Rothko’s paintings intrigue me with their ambiguous manipulation of figure- ground relationships and their apparent simplicity of concept. The subtle colors amplify the sensation of being engulfed in a primal void. Earlier works such as
No. 13, (White, Red on Yellow) 1958 seem to glow in a happier state than the dark canvases of the late 1960’s such as Untitled 1967 and Untitled (White, Black, Rust or Brown) 1968. The close tonality of these later works creates an atmosphere of mystery and deepness.

Despite their apparent simplicity, Rothko’s paintings achieved a richness of color through hundreds of meticulously layered sheets of paint. He mixed his own paints, often with unusual materials. (Waters) Karen Wilkin notes that Rothko deliberately confused the conventional reading of pictorial space, creating ambiguity between distant and near forms, between depth and flatness. His paintings also blur differences between boundaries and colors, at times disappearing into dark monochromes. (28) This ambiguity approaches the Zen notion of oneness, of letting go of the duality of Western thinking. (Suzuki 2, 7) Although this concept can be read into Rothko’s work, he was known to be more influenced by the nihilist writings of Nietzsche. (Lequeux 122 and Nehamas)

As an artist, I can appreciate the splendor of Edo-period works like
Irises at Yatsuhashi (Eight Bridges) as well as the restraint and elegance of rustic Japanese tea bowls and water vessels. What I admire in these works are the figure-ground relationships, simplified line drawing, asymmetry and simplicity in the use of natural, rough materials. The notion of wabi, finding beauty in the unfinished or the rough, becomes a way of simplifying the tangled and baroque subject of my garden. Asymmetrical figure-ground relationships help me to arrange pictorial elements as I develop a work. The contrast between the perfect and the imperfect, the worn and the new can create visual tension in a subject that could descend into hackneyed sentimentality without it. In a different way, Mark Rothko’s large canvases inspire me in awe and contemplation with their subtlety, drawing me into their depths.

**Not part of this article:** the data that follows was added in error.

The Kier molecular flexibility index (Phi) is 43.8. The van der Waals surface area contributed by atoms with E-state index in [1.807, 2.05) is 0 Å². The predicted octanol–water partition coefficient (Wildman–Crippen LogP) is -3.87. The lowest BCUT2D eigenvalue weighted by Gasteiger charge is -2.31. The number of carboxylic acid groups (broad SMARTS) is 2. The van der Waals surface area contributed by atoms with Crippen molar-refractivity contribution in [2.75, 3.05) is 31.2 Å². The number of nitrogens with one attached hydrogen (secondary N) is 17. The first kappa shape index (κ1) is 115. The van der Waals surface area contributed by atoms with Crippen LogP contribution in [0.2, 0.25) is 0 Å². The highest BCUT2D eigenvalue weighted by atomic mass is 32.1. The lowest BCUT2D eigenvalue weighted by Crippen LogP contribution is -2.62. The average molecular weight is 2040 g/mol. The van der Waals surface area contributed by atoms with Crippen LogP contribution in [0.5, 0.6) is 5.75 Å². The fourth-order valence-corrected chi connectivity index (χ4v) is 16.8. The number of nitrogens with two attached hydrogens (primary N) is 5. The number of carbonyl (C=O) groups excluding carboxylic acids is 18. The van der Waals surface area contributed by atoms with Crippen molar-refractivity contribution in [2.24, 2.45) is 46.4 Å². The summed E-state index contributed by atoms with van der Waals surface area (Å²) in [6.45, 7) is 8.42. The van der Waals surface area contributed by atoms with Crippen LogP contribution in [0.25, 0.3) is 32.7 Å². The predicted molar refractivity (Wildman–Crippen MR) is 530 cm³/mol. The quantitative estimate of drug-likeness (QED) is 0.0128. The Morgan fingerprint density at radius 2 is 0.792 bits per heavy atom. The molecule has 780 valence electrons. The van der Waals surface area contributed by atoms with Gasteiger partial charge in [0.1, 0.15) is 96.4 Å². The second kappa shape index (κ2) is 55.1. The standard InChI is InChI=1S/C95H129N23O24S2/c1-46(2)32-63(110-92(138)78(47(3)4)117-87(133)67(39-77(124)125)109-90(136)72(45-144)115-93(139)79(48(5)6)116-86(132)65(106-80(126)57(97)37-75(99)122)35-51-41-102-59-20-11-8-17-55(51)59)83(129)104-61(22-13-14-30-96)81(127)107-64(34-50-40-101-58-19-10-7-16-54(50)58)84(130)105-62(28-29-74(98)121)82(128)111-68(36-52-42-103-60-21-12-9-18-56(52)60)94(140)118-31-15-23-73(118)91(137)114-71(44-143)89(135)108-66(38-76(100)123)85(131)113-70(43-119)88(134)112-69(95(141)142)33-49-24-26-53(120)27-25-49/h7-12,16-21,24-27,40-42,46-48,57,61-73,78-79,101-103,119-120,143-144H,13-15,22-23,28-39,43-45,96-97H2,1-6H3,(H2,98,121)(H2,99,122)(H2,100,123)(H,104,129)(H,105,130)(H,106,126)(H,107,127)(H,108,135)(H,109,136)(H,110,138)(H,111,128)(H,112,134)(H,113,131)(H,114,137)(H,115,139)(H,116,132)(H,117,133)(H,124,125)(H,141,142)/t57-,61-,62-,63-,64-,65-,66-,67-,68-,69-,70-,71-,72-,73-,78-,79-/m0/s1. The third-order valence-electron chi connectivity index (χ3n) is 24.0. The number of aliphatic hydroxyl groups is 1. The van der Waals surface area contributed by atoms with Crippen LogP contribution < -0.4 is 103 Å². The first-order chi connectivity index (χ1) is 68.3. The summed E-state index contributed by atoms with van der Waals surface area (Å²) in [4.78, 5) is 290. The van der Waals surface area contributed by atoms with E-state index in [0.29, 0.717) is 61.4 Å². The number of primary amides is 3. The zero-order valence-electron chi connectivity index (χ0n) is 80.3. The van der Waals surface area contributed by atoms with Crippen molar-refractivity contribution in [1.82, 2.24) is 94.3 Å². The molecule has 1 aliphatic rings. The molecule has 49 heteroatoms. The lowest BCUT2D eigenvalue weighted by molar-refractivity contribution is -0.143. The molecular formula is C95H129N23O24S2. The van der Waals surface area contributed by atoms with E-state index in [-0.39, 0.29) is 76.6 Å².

Barbara Safran de Niverville *


1 Nature: that which is not directly produced by humans, and which acts independently of humanity. See Soper page 15.

2 On display in the “Designing Nature: The Rinpa Aesthetic in Japanese Art” exhibition at the Metropolitan Museum of Art in New York, May 26, 2012 –January 13, 2013.

3 Theosophy: the teachings of a modern movement originating in the US in 1875 and following chiefly Buddhist and Brahmanic theories especially of pantheistic evolution and reincarnation.
Merriam-Webster’s Collegiate Dictionary. 11th ed.

4 Allan Ginsberg “stumbled upon Zen Buddhism in the New York Public Library in 1953.” He also found books on Chinese painting. In 1954, Jack Kerouac read various Buddhist and Hindu texts. (See Chandler 314) Beat poets frequented the same bar as Abstract Expressionist artists. (See Landau)

5 Nothingness: Non-existence, void, emptiness.
Merriam-Webster’s Collegiate Dictionary. 11th ed. In her essay “Nothingness Made Visible: The Case of Rothko’s Paintings,” Natalie Kosoi cites James E. B. Breslin, Barbara Novak and Brian O’ Doherty and Robert Rosenblum as examples.

I have quoted a small element from Suzuki’s seminal text, Zen Mind, Beginner’s Mind. See the entire text for a better grasp of Zen concepts. Rothko’s paintings have also been related to “nothingness” as death. See Wilkin for a full discussion.

7 These dark canvases seem to foreshadow Rothko’s suicide in 1970.

8 Nihilism: A viewpoint that traditional values and beliefs are unfounded and that existence is senseless and useless. Merriam-Webster’s Collegiate Dictionary, 11th ed.

9 View Gallery 280, Arts of Japan, Museum of Fine Arts Boston.

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* Please note that italics have been used for citations due to the limitations of the web design templates used on this site.